Frivolous aside: Oh, the indignity of bad marathon photos.
Most of Lower Manhattan should have power tomorrow, according to ConEd, but “vast majority” those in the outer boroughs and Westchester won’t have electricity until Nov. 10, and some others may have to wait an additional week fore the lights go back on.
The lack of power is holding up the restoration of some subway service.
The heads of the state Legislature’s education committees expect to alleviate schools’ requirement to have classes for 180 days because of Sandy.
Social media is playing a big role in this storm.
Meet the pumps (AKA “dewatering solutions”) that are drying out NYC.
Ben Smith parses Bloomberg’s last-minute endorsement of President Obama, which is really more about setting Bloomberg up for his “next act” than an attempt to actually move voters.
The NY Post says it’s wrong to blame Sandy on global warming, as Bloomberg has done.
VP Joe Biden saw Bloomberg’s endorsement as a call for unity.
The NY Post praises NJ Gov. Chris Christie for being “a politician who wears his heart on his sleeve while giving not a tinker’s damn what people think about it.”
As the state extended the absentee ballot deadline to accommodate storm victims, good government advocates pushed for “no excuse” absentee balloting.
As Election Day nears and the NY-19 race tightens, Rep. Chris Gibson and his Democratic challenger, Julian Schreibman, are fighting over whether the congressman is pro-choice or pro-life.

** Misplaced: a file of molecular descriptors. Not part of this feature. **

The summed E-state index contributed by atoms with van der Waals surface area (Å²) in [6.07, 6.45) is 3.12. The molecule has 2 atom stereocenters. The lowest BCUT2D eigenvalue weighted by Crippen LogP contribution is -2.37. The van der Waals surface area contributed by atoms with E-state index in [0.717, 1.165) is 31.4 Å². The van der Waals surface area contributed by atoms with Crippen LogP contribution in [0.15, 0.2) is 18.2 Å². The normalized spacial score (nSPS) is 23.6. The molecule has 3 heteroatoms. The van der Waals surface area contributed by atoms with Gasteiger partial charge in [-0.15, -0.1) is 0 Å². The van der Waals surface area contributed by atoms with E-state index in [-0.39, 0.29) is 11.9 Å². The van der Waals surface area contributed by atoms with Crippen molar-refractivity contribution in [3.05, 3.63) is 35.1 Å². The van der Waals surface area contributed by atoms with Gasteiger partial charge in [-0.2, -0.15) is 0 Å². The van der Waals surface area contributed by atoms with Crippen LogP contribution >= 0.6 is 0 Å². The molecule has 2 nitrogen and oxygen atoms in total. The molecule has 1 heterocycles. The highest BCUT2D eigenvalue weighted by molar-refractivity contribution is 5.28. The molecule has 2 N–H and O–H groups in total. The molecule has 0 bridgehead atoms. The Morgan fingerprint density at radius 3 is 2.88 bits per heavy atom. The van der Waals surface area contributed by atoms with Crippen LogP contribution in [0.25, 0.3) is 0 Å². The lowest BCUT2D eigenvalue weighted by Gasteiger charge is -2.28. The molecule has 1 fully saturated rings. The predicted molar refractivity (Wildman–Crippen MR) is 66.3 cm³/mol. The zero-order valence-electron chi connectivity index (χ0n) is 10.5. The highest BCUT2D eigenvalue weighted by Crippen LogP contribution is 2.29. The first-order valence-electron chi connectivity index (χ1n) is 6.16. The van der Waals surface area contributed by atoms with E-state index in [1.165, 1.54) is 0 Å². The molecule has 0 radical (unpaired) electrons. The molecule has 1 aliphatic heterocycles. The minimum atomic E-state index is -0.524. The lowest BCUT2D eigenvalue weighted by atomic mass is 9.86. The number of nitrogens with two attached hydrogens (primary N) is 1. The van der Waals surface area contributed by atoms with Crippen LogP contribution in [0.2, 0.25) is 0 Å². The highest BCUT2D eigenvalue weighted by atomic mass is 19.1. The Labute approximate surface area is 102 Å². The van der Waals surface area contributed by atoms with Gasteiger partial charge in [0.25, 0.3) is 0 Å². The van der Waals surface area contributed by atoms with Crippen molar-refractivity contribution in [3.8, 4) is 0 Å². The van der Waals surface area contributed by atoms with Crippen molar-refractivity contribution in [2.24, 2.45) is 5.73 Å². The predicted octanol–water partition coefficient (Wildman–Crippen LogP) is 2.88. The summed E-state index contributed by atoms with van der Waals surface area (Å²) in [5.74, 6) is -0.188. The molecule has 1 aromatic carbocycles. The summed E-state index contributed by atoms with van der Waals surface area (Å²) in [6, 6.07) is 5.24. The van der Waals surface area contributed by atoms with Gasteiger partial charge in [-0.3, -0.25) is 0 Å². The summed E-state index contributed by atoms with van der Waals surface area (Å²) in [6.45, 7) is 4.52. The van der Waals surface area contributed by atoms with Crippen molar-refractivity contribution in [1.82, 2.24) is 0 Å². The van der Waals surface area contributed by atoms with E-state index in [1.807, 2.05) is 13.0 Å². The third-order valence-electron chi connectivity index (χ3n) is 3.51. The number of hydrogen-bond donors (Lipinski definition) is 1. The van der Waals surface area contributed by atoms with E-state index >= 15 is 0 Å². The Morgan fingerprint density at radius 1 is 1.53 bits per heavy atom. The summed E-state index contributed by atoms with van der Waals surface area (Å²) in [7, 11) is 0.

Here’s a headline most candidates would probably prefer to avoid.
Another Rep. Kathy Hochul ad targets her GOP opponent, former Erie County Executive Chris Collins, on his “100 percent pro-life stance.” (Subscription).
The NYT criticizes Assemblyman/state Senate candidate George Amedore for accepting a $2,000 “ghost” contribution from the still-living campaign committee of the late Sen. Ron Stafford, even though Amedore has said he’s returning the cash.
The Journal News endorsed Democratic Assemblyman George Latimer in the tightly contested 37th SD race, but says he has some “explaining to do” – albeit less than his GOP opponent, Bob Cohen.
The paper also endorsed Democrat Justin Wagner over GOP Sen. Greg Ball in the 40th SD, saying the senator employed “Nixon-esque” tricks to send voters to his “Wacky Wagner” website.
Wagner unveiled support from former President Clinton in a campaign mailer.
Mount Vernon Mayor Ernest David is under fire for attending homecoming weekend at his alma mater in North Carolina while the people of his city were trying to cope with the most powerful storm to hit the region in decades.
In the presidential race, the Syracuse Post-Standard declines to pick between “an uninspiring incumbent and a shape-shifting challenger.”
Sen. Mark Grisanti admits he filed for personal bankruptcy in 2005 – five years before he was elected to the Senate. (Subscription).
The Poughkeepsie Journal endorsed Sean Patrick Maloney in NY-18, saying the Democrat’s approach “would be better for the district” than GOP Rep. Nan Hayworth’s.